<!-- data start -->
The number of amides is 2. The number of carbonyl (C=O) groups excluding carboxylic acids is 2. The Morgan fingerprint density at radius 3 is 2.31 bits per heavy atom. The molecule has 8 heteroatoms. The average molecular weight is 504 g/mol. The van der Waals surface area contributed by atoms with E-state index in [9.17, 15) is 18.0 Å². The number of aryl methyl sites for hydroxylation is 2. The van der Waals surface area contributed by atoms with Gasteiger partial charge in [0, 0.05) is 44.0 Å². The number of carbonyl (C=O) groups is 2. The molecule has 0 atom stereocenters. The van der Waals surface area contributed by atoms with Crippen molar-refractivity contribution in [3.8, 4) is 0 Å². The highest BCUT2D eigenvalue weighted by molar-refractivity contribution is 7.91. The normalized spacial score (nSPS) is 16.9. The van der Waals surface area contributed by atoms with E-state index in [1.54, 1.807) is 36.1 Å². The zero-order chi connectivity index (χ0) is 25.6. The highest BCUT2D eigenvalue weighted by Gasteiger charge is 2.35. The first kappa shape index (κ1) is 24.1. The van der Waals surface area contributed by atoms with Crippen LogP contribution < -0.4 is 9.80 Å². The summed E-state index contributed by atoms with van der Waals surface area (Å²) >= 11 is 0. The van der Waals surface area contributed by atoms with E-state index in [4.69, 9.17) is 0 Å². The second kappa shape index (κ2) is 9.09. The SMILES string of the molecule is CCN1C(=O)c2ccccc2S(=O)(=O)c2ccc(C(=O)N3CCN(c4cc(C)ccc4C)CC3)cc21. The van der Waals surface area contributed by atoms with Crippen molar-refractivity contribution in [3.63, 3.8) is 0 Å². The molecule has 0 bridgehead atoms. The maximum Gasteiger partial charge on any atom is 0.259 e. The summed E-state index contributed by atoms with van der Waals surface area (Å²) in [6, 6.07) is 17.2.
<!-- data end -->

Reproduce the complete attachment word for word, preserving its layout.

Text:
The number of amides is 2. The number of carbonyl (C=O) groups excluding carboxylic acids is 2. The Morgan fingerprint density at radius 3 is 2.31 bits per heavy atom. The molecule has 8 heteroatoms. The average molecular weight is 504 g/mol. The van der Waals surface area contributed by atoms with E-state index in [9.17, 15) is 18.0 Å². The number of aryl methyl sites for hydroxylation is 2. The van der Waals surface area contributed by atoms with Gasteiger partial charge in [0, 0.05) is 44.0 Å². The number of carbonyl (C=O) groups is 2. The molecule has 0 atom stereocenters. The van der Waals surface area contributed by atoms with Crippen molar-refractivity contribution in [3.8, 4) is 0 Å². The highest BCUT2D eigenvalue weighted by molar-refractivity contribution is 7.91. The normalized spacial score (nSPS) is 16.9. The van der Waals surface area contributed by atoms with E-state index in [1.54, 1.807) is 36.1 Å². The zero-order chi connectivity index (χ0) is 25.6. The highest BCUT2D eigenvalue weighted by Gasteiger charge is 2.35. The first kappa shape index (κ1) is 24.1. The van der Waals surface area contributed by atoms with Crippen LogP contribution < -0.4 is 9.80 Å². The summed E-state index contributed by atoms with van der Waals surface area (Å²) >= 11 is 0. The van der Waals surface area contributed by atoms with E-state index in [4.69, 9.17) is 0 Å². The second kappa shape index (κ2) is 9.09. The SMILES string of the molecule is CCN1C(=O)c2ccccc2S(=O)(=O)c2ccc(C(=O)N3CCN(c4cc(C)ccc4C)CC3)cc21. The van der Waals surface area contributed by atoms with Crippen molar-refractivity contribution in [3.63, 3.8) is 0 Å². The molecule has 0 bridgehead atoms. The maximum Gasteiger partial charge on any atom is 0.259 e. The summed E-state index contributed by atoms with van der Waals surface area (Å²) in [6, 6.07) is 17.2.